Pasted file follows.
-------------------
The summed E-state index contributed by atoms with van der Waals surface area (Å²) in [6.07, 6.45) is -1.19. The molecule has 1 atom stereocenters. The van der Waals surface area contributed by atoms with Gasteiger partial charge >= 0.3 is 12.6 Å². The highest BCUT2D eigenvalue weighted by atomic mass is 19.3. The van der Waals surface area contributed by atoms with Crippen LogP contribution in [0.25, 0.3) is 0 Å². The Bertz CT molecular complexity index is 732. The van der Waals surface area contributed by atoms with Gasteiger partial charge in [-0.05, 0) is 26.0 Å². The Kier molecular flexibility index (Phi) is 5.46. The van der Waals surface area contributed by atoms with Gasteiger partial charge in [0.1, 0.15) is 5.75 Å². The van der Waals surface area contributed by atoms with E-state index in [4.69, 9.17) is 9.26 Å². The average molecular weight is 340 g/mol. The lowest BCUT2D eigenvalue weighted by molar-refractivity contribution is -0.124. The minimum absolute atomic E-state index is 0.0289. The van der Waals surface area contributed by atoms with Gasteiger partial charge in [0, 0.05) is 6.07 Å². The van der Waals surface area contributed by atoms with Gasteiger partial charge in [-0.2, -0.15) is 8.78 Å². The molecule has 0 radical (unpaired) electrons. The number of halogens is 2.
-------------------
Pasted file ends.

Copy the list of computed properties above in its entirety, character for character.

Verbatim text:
The summed E-state index contributed by atoms with van der Waals surface area (Å²) in [6.07, 6.45) is -1.19. The molecule has 1 atom stereocenters. The van der Waals surface area contributed by atoms with Gasteiger partial charge >= 0.3 is 12.6 Å². The highest BCUT2D eigenvalue weighted by atomic mass is 19.3. The van der Waals surface area contributed by atoms with Crippen LogP contribution in [0.25, 0.3) is 0 Å². The Bertz CT molecular complexity index is 732. The van der Waals surface area contributed by atoms with Gasteiger partial charge in [-0.05, 0) is 26.0 Å². The Kier molecular flexibility index (Phi) is 5.46. The van der Waals surface area contributed by atoms with Gasteiger partial charge in [0.1, 0.15) is 5.75 Å². The van der Waals surface area contributed by atoms with E-state index in [4.69, 9.17) is 9.26 Å². The average molecular weight is 340 g/mol. The lowest BCUT2D eigenvalue weighted by molar-refractivity contribution is -0.124. The minimum absolute atomic E-state index is 0.0289. The van der Waals surface area contributed by atoms with Gasteiger partial charge in [0, 0.05) is 6.07 Å². The van der Waals surface area contributed by atoms with Gasteiger partial charge in [-0.2, -0.15) is 8.78 Å². The molecule has 0 radical (unpaired) electrons. The number of halogens is 2.